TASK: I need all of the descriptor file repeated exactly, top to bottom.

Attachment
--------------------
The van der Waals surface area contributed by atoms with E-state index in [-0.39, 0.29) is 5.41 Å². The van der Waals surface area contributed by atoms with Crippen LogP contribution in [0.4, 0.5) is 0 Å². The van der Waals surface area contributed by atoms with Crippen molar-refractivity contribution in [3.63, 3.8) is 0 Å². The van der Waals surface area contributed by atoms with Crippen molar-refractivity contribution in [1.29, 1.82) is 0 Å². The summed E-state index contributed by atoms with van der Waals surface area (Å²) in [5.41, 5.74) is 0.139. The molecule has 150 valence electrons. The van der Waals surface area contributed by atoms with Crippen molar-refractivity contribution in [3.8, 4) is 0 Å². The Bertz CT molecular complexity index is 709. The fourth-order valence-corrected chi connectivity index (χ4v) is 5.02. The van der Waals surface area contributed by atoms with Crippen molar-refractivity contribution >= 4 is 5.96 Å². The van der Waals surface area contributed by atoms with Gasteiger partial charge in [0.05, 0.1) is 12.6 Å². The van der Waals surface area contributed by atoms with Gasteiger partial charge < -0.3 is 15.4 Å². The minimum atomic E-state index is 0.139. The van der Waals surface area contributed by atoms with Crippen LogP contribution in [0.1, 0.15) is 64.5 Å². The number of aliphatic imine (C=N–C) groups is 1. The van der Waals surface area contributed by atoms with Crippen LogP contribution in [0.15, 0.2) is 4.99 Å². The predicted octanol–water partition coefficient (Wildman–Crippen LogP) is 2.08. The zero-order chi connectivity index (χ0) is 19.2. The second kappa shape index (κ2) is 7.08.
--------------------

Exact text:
The van der Waals surface area contributed by atoms with E-state index in [-0.39, 0.29) is 5.41 Å². The van der Waals surface area contributed by atoms with Crippen LogP contribution in [0.4, 0.5) is 0 Å². The van der Waals surface area contributed by atoms with Crippen molar-refractivity contribution in [3.63, 3.8) is 0 Å². The van der Waals surface area contributed by atoms with Crippen molar-refractivity contribution in [1.29, 1.82) is 0 Å². The summed E-state index contributed by atoms with van der Waals surface area (Å²) in [5.41, 5.74) is 0.139. The molecule has 150 valence electrons. The van der Waals surface area contributed by atoms with Crippen molar-refractivity contribution in [3.8, 4) is 0 Å². The Bertz CT molecular complexity index is 709. The fourth-order valence-corrected chi connectivity index (χ4v) is 5.02. The van der Waals surface area contributed by atoms with Crippen molar-refractivity contribution >= 4 is 5.96 Å². The van der Waals surface area contributed by atoms with Gasteiger partial charge in [0.05, 0.1) is 12.6 Å². The van der Waals surface area contributed by atoms with Gasteiger partial charge < -0.3 is 15.4 Å². The minimum atomic E-state index is 0.139. The van der Waals surface area contributed by atoms with Crippen LogP contribution in [0.1, 0.15) is 64.5 Å². The number of aliphatic imine (C=N–C) groups is 1. The van der Waals surface area contributed by atoms with Crippen LogP contribution in [0.15, 0.2) is 4.99 Å². The predicted octanol–water partition coefficient (Wildman–Crippen LogP) is 2.08. The zero-order chi connectivity index (χ0) is 19.2. The second kappa shape index (κ2) is 7.08.